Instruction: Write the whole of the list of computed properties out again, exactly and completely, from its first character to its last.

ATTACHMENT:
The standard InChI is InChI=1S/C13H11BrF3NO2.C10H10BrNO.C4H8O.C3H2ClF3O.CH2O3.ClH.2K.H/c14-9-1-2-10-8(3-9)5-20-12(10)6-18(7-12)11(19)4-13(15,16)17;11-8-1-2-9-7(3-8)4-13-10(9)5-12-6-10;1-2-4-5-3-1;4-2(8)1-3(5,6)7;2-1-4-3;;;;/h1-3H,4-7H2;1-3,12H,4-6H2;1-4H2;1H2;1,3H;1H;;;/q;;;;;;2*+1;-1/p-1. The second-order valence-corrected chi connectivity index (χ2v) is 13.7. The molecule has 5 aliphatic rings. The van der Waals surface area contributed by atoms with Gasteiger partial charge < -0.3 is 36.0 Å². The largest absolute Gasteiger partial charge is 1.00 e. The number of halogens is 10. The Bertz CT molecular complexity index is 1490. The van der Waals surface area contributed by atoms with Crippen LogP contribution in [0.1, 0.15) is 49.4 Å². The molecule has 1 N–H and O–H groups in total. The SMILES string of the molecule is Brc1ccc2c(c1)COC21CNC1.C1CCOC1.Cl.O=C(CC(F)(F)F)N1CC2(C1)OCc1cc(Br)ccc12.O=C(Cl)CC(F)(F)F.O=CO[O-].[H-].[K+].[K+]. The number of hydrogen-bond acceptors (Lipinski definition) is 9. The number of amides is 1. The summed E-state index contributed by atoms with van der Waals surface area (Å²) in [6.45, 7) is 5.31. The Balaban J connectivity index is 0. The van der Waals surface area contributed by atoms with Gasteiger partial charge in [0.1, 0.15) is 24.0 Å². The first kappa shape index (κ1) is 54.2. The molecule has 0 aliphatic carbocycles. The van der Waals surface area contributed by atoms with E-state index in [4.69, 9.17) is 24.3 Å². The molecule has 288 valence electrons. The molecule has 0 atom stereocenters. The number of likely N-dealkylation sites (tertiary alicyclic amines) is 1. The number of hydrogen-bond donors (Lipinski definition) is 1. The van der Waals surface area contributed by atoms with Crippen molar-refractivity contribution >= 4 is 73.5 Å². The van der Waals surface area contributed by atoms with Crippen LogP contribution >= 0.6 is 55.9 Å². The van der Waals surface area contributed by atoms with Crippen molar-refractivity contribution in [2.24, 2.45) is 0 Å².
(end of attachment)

The standard InChI is InChI=1S/C13H11BrF3NO2.C10H10BrNO.C4H8O.C3H2ClF3O.CH2O3.ClH.2K.H/c14-9-1-2-10-8(3-9)5-20-12(10)6-18(7-12)11(19)4-13(15,16)17;11-8-1-2-9-7(3-8)4-13-10(9)5-12-6-10;1-2-4-5-3-1;4-2(8)1-3(5,6)7;2-1-4-3;;;;/h1-3H,4-7H2;1-3,12H,4-6H2;1-4H2;1H2;1,3H;1H;;;/q;;;;;;2*+1;-1/p-1. The second-order valence-corrected chi connectivity index (χ2v) is 13.7. The molecule has 5 aliphatic rings. The van der Waals surface area contributed by atoms with Gasteiger partial charge < -0.3 is 36.0 Å². The largest absolute Gasteiger partial charge is 1.00 e. The number of halogens is 10. The Bertz CT molecular complexity index is 1490. The van der Waals surface area contributed by atoms with Crippen LogP contribution in [0.1, 0.15) is 49.4 Å². The molecule has 1 N–H and O–H groups in total. The SMILES string of the molecule is Brc1ccc2c(c1)COC21CNC1.C1CCOC1.Cl.O=C(CC(F)(F)F)N1CC2(C1)OCc1cc(Br)ccc12.O=C(Cl)CC(F)(F)F.O=CO[O-].[H-].[K+].[K+]. The number of hydrogen-bond acceptors (Lipinski definition) is 9. The number of amides is 1. The summed E-state index contributed by atoms with van der Waals surface area (Å²) in [6.45, 7) is 5.31. The Balaban J connectivity index is 0. The van der Waals surface area contributed by atoms with Gasteiger partial charge in [0.1, 0.15) is 24.0 Å². The first kappa shape index (κ1) is 54.2. The molecule has 0 aliphatic carbocycles. The van der Waals surface area contributed by atoms with E-state index in [4.69, 9.17) is 24.3 Å². The molecule has 288 valence electrons. The molecule has 0 atom stereocenters. The number of likely N-dealkylation sites (tertiary alicyclic amines) is 1. The number of hydrogen-bond donors (Lipinski definition) is 1. The van der Waals surface area contributed by atoms with Crippen molar-refractivity contribution >= 4 is 73.5 Å². The van der Waals surface area contributed by atoms with Crippen LogP contribution >= 0.6 is 55.9 Å². The van der Waals surface area contributed by atoms with Crippen molar-refractivity contribution in [2.24, 2.45) is 0 Å².